When I was in college, Bill Blakemore published his article about The Shining, and I enjoyed it so much that I made a photocopy of it that I still have to this day. It wasn’t that I believed what he was saying — that the movie was about the genocide of the American Indians. What impressed me was his seriousness and the care he had taken to prove his case, a case that rested, absurdly enough, on a few cans of Calumet baking powder.
I might as well admit it: I love a good conspiracy theory.
Until Room 237, however, I had no idea that Blakemore’s article had spawned a small industry. The movie presents five interpretations of the film, including Blakemore’s (which, I was pleased to note, had pride of place, being the one that opens the film). None are as cogent as Blakemore’s (he simply has more to work with since the film, which is set in a Colorado hotel, is full of Native American imagery), but all are fascinating. In the novel, Stephen King makes much of an incident involving his hapless protagonist, Jack Torrance, when he was coaching the debate team at the high school where he worked. And the lure of all these theories is that that they are like positions in a debate, albeit positions on the losing side. The suspense (and, indeed, the humor) hinges on our own interpretation — of how well the debater makes his or her case.
I won’t mince words. In fact, I’ll use Vincent Bugliosi’s words in referring to the majority of theories cherished by JFK assassination critics: they’re “as kooky as a three-dollar bill.”
It isn’t long into the movie before Juli Kearns opines that a Monarch skiing poster on one hotel wall depicts not a skier but a minotaur. We have the “suggestion,” she says, of a ski pole, but it isn’t really there. Personally, I’d “suggest” that she consult an ophthalmologist.
And then there’s Jay Weidner’s theory that The Shining is Kubrick’s confession to having faked the footage of the moon landings. I like this one, because it widens the conspiracy to include the government. Weidner wisely sidesteps the actual landings: he doesn’t say that we didn’t land on the moon, just that the footage of said landings was faked. What he doesn’t say, and what I learned only after seeing the film, is that he believes the fakery was necessary in order to “hide the advanced U.S. saucer technology from the Soviet Union.”
But again, these are (one hopes) serious people with earnest opinions. Director Rodney Ascher lets them tell their stories in their own words, filling the screen with images from The Shining or complimentary scenes from other sources. He doesn’t judge and he certainly doesn’t ridicule. He leaves that to us.
And theory aside, some of the information presented is both fun and interesting. I admit that I never noticed, for instance, that after the mysterious ball rolls to little Danny, playing with his toy cars in a hotel corridor, Danny stands up — facing the opposite direction. We can tell because the pattern on the carpet is reversed from one shot to the next. Other examples of odd continuity similarly passed me by. As did the fact that the hotel itself appears to be, architecturally speaking, an impossibility.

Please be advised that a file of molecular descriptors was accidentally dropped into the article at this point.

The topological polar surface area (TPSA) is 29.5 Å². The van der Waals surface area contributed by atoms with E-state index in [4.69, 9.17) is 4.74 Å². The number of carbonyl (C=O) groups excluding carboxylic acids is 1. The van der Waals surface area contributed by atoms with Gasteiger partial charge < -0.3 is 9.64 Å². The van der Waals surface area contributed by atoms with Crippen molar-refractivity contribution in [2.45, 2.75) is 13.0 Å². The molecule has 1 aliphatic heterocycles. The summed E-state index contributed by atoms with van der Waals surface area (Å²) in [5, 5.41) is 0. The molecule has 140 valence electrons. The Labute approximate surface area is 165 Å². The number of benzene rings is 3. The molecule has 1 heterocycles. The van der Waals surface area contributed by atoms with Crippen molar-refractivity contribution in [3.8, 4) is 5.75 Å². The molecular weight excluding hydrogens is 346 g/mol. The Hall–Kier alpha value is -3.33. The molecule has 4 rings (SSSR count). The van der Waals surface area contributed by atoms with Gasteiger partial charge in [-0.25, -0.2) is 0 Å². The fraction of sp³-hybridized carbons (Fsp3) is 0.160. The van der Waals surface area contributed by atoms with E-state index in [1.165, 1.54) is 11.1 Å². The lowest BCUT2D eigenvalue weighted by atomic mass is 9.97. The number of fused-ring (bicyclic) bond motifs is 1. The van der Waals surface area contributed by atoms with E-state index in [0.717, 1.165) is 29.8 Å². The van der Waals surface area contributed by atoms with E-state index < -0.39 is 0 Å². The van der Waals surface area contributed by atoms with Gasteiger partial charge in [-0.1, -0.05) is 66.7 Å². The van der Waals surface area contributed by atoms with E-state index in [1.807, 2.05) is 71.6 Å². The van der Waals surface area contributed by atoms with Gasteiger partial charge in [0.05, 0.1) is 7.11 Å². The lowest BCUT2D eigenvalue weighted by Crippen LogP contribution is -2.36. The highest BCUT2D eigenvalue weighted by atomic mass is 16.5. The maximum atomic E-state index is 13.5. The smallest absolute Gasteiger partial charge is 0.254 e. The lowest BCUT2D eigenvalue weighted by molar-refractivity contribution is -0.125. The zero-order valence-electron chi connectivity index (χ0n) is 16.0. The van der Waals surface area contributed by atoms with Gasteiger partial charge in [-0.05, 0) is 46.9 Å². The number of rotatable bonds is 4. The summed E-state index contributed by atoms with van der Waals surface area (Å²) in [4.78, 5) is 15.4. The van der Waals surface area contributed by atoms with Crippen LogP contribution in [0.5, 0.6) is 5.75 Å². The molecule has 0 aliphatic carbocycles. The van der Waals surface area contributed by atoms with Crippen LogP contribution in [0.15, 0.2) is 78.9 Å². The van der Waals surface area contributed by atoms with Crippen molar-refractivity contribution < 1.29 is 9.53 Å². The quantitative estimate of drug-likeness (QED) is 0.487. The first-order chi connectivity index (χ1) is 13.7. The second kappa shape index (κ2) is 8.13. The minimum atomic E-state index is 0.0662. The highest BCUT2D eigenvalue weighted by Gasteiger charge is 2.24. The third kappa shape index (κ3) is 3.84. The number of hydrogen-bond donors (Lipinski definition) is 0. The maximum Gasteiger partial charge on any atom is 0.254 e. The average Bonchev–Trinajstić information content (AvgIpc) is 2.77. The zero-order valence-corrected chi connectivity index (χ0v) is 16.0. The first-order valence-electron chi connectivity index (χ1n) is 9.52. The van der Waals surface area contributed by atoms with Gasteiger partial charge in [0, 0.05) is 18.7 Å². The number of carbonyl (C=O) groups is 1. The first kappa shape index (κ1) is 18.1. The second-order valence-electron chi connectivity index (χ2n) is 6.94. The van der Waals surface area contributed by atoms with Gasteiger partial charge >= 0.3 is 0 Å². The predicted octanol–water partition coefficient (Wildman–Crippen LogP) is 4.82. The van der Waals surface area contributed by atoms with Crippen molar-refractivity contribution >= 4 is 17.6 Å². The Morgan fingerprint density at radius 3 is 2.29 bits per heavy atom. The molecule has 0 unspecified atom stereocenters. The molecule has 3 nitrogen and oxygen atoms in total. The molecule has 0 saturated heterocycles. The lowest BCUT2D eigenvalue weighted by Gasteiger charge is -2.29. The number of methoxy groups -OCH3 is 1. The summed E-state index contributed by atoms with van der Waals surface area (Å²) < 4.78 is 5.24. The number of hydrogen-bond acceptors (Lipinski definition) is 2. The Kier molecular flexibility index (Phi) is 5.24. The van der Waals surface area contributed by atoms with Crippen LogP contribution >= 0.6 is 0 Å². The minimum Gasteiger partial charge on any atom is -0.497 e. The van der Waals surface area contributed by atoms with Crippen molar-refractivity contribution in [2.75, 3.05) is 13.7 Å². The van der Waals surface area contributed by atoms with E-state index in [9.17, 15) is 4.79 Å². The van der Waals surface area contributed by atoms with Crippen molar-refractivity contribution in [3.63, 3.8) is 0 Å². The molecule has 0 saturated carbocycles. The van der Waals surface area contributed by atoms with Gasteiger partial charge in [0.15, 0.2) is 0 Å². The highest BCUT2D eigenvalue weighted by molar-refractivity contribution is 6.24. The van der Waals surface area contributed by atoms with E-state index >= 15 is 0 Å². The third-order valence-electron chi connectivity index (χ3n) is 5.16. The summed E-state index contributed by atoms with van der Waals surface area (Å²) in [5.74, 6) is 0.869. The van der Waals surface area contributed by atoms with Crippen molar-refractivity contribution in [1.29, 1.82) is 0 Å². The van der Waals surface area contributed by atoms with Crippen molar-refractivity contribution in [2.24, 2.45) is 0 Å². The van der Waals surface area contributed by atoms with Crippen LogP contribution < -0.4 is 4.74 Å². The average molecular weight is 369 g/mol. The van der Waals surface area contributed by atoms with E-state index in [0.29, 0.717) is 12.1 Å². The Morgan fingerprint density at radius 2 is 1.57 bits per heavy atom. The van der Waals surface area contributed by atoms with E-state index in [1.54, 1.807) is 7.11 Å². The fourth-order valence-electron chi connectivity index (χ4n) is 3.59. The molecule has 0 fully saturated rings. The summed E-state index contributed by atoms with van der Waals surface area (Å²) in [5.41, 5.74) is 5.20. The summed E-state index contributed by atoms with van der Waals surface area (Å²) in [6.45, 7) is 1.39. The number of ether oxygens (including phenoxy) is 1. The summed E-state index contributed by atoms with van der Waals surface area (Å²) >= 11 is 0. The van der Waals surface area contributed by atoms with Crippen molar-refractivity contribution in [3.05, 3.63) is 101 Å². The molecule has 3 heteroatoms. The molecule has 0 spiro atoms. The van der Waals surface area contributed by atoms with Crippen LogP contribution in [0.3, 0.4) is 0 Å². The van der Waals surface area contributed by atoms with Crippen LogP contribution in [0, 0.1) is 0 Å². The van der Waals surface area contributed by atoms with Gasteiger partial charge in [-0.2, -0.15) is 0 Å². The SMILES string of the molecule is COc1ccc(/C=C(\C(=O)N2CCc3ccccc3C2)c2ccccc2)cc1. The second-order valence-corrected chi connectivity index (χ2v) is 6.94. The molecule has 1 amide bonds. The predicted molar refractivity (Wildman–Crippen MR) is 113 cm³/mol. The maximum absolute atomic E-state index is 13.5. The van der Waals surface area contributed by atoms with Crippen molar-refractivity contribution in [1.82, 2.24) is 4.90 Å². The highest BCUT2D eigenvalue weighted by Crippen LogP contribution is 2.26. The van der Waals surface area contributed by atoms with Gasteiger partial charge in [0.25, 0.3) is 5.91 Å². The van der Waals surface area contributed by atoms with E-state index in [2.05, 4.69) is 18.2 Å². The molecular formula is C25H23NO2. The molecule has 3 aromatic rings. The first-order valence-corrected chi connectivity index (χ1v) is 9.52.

I can buy this, the idea that Kubrick intentionally included these elements rather than that they are merely errors of continuity. But if he did, I don’t think he did it for any other reason than simply to disquiet the audience on a subliminal level. Ascher points out — he shows us quite clearly — that in the opening helicopter shots of the VW winding up the mountain road that the shadow of the helicopter is visible. No one seems to have a theory about why Kubrick allowed this in the film. Which tells me that there’s general agreement that it’s a “mistake.” So, yeah, maybe Kubrick added in some of these things on purpose, and then again maybe he didn’t. Obviously, he wasn’t perfect.
I grew up hearing that “you can prove anything from statistics.” Well, let me tell you: statistics ain’t got nothin on art. Back in high school a friend and I contemplated writing an essay about Alice’s Adventures in Wonderland and how it was really all about Nazi Germany. I have no doubt that we could have “proved” it, too, but we chickened out at the last minute. (Our teacher, when we told her about it, was disappointed that we hadn’t followed through.) Subjectivity is the mother of interpretation. That’s why we can have Marxist analyses and feminist analyses and Freudian analyses of the same work.
And just as these various theories are all valid (at least, shall we say, in theory), so, too, on one level, are the viewpoints expressed in Room 237. I thought an art dealer in one episode of Columbo captured the essence of art very well. I’m paraphrasing, but she said, “You look at a piece of art and it either does something for your or it doesn’t.” For the interviewees in this film, The Shining clearly did something. And while I may think what it did was encourage a certain brand of lunacy, I still respect the effort that is so glaringly on display.